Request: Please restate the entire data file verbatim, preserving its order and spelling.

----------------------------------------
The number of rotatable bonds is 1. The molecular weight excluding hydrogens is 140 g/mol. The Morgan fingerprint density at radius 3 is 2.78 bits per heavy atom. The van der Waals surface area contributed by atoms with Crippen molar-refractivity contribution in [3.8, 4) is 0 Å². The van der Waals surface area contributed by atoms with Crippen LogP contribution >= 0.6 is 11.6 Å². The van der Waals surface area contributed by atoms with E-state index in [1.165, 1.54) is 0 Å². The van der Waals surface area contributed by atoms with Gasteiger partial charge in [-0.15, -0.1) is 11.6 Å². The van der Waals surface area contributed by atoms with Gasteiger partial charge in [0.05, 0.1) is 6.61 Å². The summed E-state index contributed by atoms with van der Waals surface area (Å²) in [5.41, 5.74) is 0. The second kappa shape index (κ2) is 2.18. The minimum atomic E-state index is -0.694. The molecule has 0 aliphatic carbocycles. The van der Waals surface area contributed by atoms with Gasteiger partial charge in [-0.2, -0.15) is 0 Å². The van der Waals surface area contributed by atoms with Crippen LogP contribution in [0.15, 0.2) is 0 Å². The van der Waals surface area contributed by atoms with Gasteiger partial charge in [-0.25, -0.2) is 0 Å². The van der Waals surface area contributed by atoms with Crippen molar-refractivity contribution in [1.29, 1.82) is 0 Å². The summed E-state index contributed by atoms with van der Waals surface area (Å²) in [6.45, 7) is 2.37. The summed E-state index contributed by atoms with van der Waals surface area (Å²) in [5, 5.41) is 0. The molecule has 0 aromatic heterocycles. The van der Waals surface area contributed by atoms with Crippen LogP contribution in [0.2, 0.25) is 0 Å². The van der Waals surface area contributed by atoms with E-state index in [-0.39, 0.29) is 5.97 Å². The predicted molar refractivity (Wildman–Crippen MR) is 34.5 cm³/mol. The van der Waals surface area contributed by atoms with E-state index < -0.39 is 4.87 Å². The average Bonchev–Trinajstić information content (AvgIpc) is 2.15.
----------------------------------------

The number of rotatable bonds is 1. The molecular weight excluding hydrogens is 140 g/mol. The Morgan fingerprint density at radius 3 is 2.78 bits per heavy atom. The van der Waals surface area contributed by atoms with Crippen molar-refractivity contribution in [3.8, 4) is 0 Å². The van der Waals surface area contributed by atoms with Crippen LogP contribution >= 0.6 is 11.6 Å². The van der Waals surface area contributed by atoms with E-state index in [1.165, 1.54) is 0 Å². The van der Waals surface area contributed by atoms with Gasteiger partial charge in [-0.15, -0.1) is 11.6 Å². The van der Waals surface area contributed by atoms with Gasteiger partial charge in [0.05, 0.1) is 6.61 Å². The summed E-state index contributed by atoms with van der Waals surface area (Å²) in [5.41, 5.74) is 0. The second kappa shape index (κ2) is 2.18. The minimum atomic E-state index is -0.694. The molecule has 0 aliphatic carbocycles. The van der Waals surface area contributed by atoms with Gasteiger partial charge in [-0.2, -0.15) is 0 Å². The van der Waals surface area contributed by atoms with Crippen LogP contribution in [0.15, 0.2) is 0 Å². The van der Waals surface area contributed by atoms with Gasteiger partial charge in [-0.25, -0.2) is 0 Å². The van der Waals surface area contributed by atoms with Crippen molar-refractivity contribution in [1.29, 1.82) is 0 Å². The summed E-state index contributed by atoms with van der Waals surface area (Å²) in [6.45, 7) is 2.37. The summed E-state index contributed by atoms with van der Waals surface area (Å²) in [5, 5.41) is 0. The molecule has 0 aromatic heterocycles. The van der Waals surface area contributed by atoms with Crippen LogP contribution in [0.2, 0.25) is 0 Å². The van der Waals surface area contributed by atoms with E-state index in [-0.39, 0.29) is 5.97 Å². The predicted molar refractivity (Wildman–Crippen MR) is 34.5 cm³/mol. The van der Waals surface area contributed by atoms with E-state index < -0.39 is 4.87 Å². The average Bonchev–Trinajstić information content (AvgIpc) is 2.15.